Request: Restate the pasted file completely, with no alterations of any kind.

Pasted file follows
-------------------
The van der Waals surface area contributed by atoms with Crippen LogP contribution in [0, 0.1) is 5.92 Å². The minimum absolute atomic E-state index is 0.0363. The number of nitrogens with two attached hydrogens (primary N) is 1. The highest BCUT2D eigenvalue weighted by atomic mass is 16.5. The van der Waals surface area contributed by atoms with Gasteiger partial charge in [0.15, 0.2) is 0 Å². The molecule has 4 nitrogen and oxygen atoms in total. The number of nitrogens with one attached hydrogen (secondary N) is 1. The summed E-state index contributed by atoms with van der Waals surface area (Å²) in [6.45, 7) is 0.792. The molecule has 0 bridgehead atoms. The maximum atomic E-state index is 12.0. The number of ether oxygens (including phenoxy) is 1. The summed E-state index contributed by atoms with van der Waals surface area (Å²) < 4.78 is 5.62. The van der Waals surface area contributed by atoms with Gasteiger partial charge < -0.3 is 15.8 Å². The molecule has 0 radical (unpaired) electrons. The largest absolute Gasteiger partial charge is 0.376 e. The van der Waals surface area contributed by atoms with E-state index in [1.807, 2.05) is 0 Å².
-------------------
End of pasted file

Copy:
The van der Waals surface area contributed by atoms with Crippen LogP contribution in [0, 0.1) is 5.92 Å². The minimum absolute atomic E-state index is 0.0363. The number of nitrogens with two attached hydrogens (primary N) is 1. The highest BCUT2D eigenvalue weighted by atomic mass is 16.5. The van der Waals surface area contributed by atoms with Gasteiger partial charge in [0.15, 0.2) is 0 Å². The molecule has 4 nitrogen and oxygen atoms in total. The number of nitrogens with one attached hydrogen (secondary N) is 1. The summed E-state index contributed by atoms with van der Waals surface area (Å²) in [6.45, 7) is 0.792. The molecule has 0 bridgehead atoms. The maximum atomic E-state index is 12.0. The number of ether oxygens (including phenoxy) is 1. The summed E-state index contributed by atoms with van der Waals surface area (Å²) < 4.78 is 5.62. The van der Waals surface area contributed by atoms with Gasteiger partial charge < -0.3 is 15.8 Å². The molecule has 0 radical (unpaired) electrons. The largest absolute Gasteiger partial charge is 0.376 e. The van der Waals surface area contributed by atoms with E-state index in [1.807, 2.05) is 0 Å².